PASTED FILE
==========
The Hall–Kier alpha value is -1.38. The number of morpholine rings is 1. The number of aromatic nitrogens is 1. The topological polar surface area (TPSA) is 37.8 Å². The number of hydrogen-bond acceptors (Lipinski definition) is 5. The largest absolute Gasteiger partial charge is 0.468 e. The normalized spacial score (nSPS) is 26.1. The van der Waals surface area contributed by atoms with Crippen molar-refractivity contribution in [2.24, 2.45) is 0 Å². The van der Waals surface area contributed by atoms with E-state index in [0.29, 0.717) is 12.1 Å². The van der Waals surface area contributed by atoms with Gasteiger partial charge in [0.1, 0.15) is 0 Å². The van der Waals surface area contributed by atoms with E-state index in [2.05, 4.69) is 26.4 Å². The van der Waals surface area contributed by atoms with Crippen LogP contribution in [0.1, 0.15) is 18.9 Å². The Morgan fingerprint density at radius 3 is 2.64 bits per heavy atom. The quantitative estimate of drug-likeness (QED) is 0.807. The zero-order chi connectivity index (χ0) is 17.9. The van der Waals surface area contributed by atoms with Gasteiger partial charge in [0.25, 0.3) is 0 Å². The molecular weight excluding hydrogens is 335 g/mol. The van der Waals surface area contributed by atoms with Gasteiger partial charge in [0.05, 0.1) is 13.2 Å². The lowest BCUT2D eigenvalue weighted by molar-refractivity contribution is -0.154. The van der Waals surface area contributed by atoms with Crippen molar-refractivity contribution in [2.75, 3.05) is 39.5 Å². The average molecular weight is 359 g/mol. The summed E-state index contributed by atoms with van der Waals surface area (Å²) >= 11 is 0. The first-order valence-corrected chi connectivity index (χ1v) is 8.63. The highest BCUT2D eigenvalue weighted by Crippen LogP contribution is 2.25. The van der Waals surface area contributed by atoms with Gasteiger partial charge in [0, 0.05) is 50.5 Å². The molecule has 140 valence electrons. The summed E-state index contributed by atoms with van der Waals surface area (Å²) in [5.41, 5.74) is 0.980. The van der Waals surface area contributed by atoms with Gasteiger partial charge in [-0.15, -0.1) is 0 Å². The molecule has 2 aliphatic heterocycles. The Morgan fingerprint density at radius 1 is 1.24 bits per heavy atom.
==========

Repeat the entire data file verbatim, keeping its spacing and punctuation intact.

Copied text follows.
The Hall–Kier alpha value is -1.38. The number of morpholine rings is 1. The number of aromatic nitrogens is 1. The topological polar surface area (TPSA) is 37.8 Å². The number of hydrogen-bond acceptors (Lipinski definition) is 5. The largest absolute Gasteiger partial charge is 0.468 e. The normalized spacial score (nSPS) is 26.1. The van der Waals surface area contributed by atoms with Crippen molar-refractivity contribution in [2.24, 2.45) is 0 Å². The van der Waals surface area contributed by atoms with E-state index in [0.29, 0.717) is 12.1 Å². The van der Waals surface area contributed by atoms with Gasteiger partial charge in [0.1, 0.15) is 0 Å². The van der Waals surface area contributed by atoms with E-state index in [2.05, 4.69) is 26.4 Å². The van der Waals surface area contributed by atoms with Crippen LogP contribution in [0.1, 0.15) is 18.9 Å². The Morgan fingerprint density at radius 3 is 2.64 bits per heavy atom. The quantitative estimate of drug-likeness (QED) is 0.807. The zero-order chi connectivity index (χ0) is 17.9. The van der Waals surface area contributed by atoms with Gasteiger partial charge in [0.25, 0.3) is 0 Å². The molecular weight excluding hydrogens is 335 g/mol. The van der Waals surface area contributed by atoms with Gasteiger partial charge in [0.05, 0.1) is 13.2 Å². The lowest BCUT2D eigenvalue weighted by molar-refractivity contribution is -0.154. The van der Waals surface area contributed by atoms with Crippen molar-refractivity contribution in [2.75, 3.05) is 39.5 Å². The average molecular weight is 359 g/mol. The summed E-state index contributed by atoms with van der Waals surface area (Å²) >= 11 is 0. The first-order valence-corrected chi connectivity index (χ1v) is 8.63. The highest BCUT2D eigenvalue weighted by Crippen LogP contribution is 2.25. The van der Waals surface area contributed by atoms with Gasteiger partial charge in [0, 0.05) is 50.5 Å². The molecule has 140 valence electrons. The summed E-state index contributed by atoms with van der Waals surface area (Å²) in [5.41, 5.74) is 0.980. The van der Waals surface area contributed by atoms with Gasteiger partial charge in [-0.15, -0.1) is 0 Å². The molecule has 2 aliphatic heterocycles. The Morgan fingerprint density at radius 1 is 1.24 bits per heavy atom.